First, I baked a variety of pastries made from market ingredients and sent them, while they were still hot, to Robert and Barbara Blazer, the market’s owners. We had a number of meetings, and they agreed to let me trail several employees through their days and even back to their homes.

Then, I spent two weeks holed up in a friend’s house, away from all distractions. Good thing there were no smart phones back then.

This remains my favorite piece I’ve written for the AJC.

Dear Chefs, we need a little more from you

In 2011, I decided to address what felt like a kind of slippage in the execution and ambition of the city’s top restaurants. Man, did I catch some flak for this, but people listened.

This is the first Personal Journey I wrote, for editor Suzanne Van Atten, and what a terrific reporting and writing experience it was.

Will Harris, owner of White Oak Pastures, remains an inspiration to many in the “good food” world, and I’m grateful to have helped craft this narrative about his work.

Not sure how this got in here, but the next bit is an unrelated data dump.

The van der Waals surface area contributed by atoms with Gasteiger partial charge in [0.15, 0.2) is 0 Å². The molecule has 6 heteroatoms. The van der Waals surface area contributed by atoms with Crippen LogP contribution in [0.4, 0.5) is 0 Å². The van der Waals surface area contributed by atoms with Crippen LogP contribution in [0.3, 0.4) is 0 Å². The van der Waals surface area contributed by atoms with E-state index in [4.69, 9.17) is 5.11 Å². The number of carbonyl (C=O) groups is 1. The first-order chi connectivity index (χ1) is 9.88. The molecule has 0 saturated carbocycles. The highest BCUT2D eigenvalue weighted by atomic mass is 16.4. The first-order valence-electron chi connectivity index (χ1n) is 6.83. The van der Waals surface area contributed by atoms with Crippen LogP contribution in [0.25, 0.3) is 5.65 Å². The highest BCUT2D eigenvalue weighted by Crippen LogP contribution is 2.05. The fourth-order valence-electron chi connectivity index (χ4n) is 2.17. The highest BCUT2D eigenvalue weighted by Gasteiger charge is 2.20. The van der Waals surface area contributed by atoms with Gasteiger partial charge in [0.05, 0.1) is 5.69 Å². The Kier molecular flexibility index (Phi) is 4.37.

Will Harris inspects a chicken on his organic farm, White Oak Pastures, in Bluffton. BRANT SANDERLIN / BSANDERLIN@AJC.COM


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After so many years of doing this job, everyone around town knows me. I honestly feel bad for waiters who get nervous serving me and managers who can tell the evening isn’t going as well as it should.

When two known critics have to wait for a table far past the promised time? That must be a nightmare. I wanted to know what it was like from the staff’s perspective, so after this ordeal I interviewed everyone.